Human rights slip in Latin America in 2014, says rights group

LIMA – Progress on human rights in Latin America suffered “serious setbacks” in 2014, a prominent U.S. advocacy group said Thursday.

Human Rights Watch cited cases in Colombia, Cuba, Mexico and Venezuela, among the 13 countries scrutinized in the region.

Advances in Colombia’s peace talks with a guerrilla group and a thaw in U.S.-Cuba relations were positive last year but major violations committed in Mexico’s “abuse-riddled war on drugs,” cast a shadow on the region, according to executive director Kenneth Roth.

In individual country reports, HRW said President Enrique Peña Nieto made “little progress” in prosecuting widespread killings, enforced disappearances and torture committed by soldiers and police since taking office in 2012.

The disappearance and presumed murders of 43 students in Iguala in September – which provoked huge protests calling for Peña Nieto to tackle corruption and abuse surrounding the case – were central. 

“Members of all security forces continue to carry out disappearances during the Peña Nieto administration, in some cases, collaborating directly with criminal groups.”

Since 2006, approximately 22,000 people have gone missing, the government said in August 2014, with not a single prosecution for enforced disappearance as of April.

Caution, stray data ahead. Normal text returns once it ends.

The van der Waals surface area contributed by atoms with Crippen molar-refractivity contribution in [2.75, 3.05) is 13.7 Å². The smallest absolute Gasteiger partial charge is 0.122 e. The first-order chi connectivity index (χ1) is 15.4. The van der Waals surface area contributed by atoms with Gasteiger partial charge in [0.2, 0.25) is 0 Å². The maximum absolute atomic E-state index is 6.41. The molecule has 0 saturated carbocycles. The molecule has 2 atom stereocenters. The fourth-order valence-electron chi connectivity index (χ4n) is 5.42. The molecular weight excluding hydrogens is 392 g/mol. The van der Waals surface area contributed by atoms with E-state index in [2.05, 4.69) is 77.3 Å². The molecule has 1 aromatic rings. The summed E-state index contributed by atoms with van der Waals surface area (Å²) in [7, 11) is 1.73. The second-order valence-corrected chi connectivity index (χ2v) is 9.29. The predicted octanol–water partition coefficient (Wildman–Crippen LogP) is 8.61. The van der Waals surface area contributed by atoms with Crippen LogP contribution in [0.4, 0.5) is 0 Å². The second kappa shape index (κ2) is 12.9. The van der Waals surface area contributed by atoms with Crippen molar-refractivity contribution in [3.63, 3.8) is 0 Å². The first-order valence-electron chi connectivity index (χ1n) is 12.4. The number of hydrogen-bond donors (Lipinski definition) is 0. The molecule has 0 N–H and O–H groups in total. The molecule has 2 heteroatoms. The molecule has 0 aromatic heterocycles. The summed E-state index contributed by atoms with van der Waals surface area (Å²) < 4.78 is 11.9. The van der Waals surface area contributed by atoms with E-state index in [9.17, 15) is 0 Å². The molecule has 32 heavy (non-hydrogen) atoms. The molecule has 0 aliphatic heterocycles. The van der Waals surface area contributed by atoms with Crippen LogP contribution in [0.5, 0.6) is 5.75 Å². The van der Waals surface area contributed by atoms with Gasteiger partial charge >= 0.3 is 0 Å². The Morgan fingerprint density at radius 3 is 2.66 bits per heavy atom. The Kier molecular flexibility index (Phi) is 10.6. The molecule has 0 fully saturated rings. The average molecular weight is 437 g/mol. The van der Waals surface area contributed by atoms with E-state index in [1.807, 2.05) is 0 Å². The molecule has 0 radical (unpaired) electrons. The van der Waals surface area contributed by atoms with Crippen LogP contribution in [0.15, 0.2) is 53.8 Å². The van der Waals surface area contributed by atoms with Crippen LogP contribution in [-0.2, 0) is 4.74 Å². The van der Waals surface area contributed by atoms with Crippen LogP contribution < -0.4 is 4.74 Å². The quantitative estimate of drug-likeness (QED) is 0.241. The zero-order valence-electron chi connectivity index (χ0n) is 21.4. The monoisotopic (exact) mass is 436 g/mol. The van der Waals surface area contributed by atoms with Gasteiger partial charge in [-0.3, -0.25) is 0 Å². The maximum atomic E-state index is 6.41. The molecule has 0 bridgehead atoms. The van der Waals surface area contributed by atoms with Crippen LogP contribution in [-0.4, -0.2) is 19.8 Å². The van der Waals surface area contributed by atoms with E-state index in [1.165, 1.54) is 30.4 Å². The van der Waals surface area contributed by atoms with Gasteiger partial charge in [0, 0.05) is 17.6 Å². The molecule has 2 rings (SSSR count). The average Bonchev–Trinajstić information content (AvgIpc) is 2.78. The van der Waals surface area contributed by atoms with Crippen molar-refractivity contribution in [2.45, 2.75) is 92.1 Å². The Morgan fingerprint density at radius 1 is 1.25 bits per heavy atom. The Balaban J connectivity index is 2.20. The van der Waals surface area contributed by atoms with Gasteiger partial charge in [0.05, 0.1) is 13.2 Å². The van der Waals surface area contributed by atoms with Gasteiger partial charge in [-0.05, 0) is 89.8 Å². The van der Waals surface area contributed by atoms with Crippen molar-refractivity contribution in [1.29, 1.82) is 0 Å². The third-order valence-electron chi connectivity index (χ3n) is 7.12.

Venezuela was called out for the use of excessive force against peaceful protestors in 2014, with violations “practiced systematically” by security forces.

Accumulation of executive power under presidents [Hugo] Chavez and [Nicolas] Maduro has eroded human rights guarantees and “enabled the government to intimidate, censor and prosecute its critics,” the New York-based group said.

Prospects of reprisal against those hostile to the government had forced journalists and rights defenders to think before speaking out, it added, curbing liberty and freedom of expression.

In Colombia, journalists and defenders faced death threats and violence while a “lack of effective investigations means perpetrators are rarely arrested.”

The group criticized the administration of President Juan Manuel Santos for promoting bills that undercut responsibility for unlawful killings of civilians by the military.

Caution should be applied to transferring cases from civilian to military courts, it warned, which “lack independence and have a very poor record investigating human rights violations."

In the Caribbean, HRW exposed Cuba, where short-term arbitrary arrests of critics have “increased dramatically.”

Reports of arbitrary detentions jumped from 2,900 in 2013 to 7,188 in January through August 2014, according to the independent Cuban Commission for Human Rights and National Reconciliation – which the government views as illegal.

The government uses other repressive tactics such as beatings, public shaming and termination of employment, HRW said.

In his annual summary, executive director Roth wrote “the world has not seen this much tumult for a generation,” drawing attention to the rise of ISIL, and Boko Haram atrocities in Nigeria.

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